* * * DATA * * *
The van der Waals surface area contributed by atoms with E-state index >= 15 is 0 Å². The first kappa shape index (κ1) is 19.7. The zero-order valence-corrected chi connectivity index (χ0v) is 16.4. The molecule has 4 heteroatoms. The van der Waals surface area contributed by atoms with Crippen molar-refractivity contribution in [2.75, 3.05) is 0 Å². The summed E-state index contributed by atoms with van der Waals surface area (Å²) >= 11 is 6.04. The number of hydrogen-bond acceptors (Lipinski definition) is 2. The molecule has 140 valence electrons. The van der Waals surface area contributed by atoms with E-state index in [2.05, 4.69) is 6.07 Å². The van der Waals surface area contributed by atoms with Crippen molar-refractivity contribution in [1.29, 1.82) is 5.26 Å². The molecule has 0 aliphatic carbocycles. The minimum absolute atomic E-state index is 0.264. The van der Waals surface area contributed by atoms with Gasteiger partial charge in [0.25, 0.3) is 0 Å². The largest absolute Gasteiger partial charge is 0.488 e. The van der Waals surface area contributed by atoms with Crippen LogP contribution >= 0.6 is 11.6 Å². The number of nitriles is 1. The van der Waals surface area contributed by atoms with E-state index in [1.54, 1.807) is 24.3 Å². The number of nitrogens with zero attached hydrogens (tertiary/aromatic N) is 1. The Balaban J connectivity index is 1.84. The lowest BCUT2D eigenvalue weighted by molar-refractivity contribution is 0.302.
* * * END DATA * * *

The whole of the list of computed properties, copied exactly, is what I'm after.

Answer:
The van der Waals surface area contributed by atoms with E-state index >= 15 is 0 Å². The first kappa shape index (κ1) is 19.7. The zero-order valence-corrected chi connectivity index (χ0v) is 16.4. The molecule has 4 heteroatoms. The van der Waals surface area contributed by atoms with Crippen molar-refractivity contribution in [2.75, 3.05) is 0 Å². The summed E-state index contributed by atoms with van der Waals surface area (Å²) >= 11 is 6.04. The number of hydrogen-bond acceptors (Lipinski definition) is 2. The molecule has 140 valence electrons. The van der Waals surface area contributed by atoms with E-state index in [2.05, 4.69) is 6.07 Å². The van der Waals surface area contributed by atoms with Crippen molar-refractivity contribution in [1.29, 1.82) is 5.26 Å². The molecule has 0 aliphatic carbocycles. The minimum absolute atomic E-state index is 0.264. The van der Waals surface area contributed by atoms with Gasteiger partial charge in [0.25, 0.3) is 0 Å². The largest absolute Gasteiger partial charge is 0.488 e. The van der Waals surface area contributed by atoms with Crippen LogP contribution >= 0.6 is 11.6 Å². The number of nitriles is 1. The van der Waals surface area contributed by atoms with E-state index in [1.54, 1.807) is 24.3 Å². The number of nitrogens with zero attached hydrogens (tertiary/aromatic N) is 1. The Balaban J connectivity index is 1.84. The lowest BCUT2D eigenvalue weighted by molar-refractivity contribution is 0.302.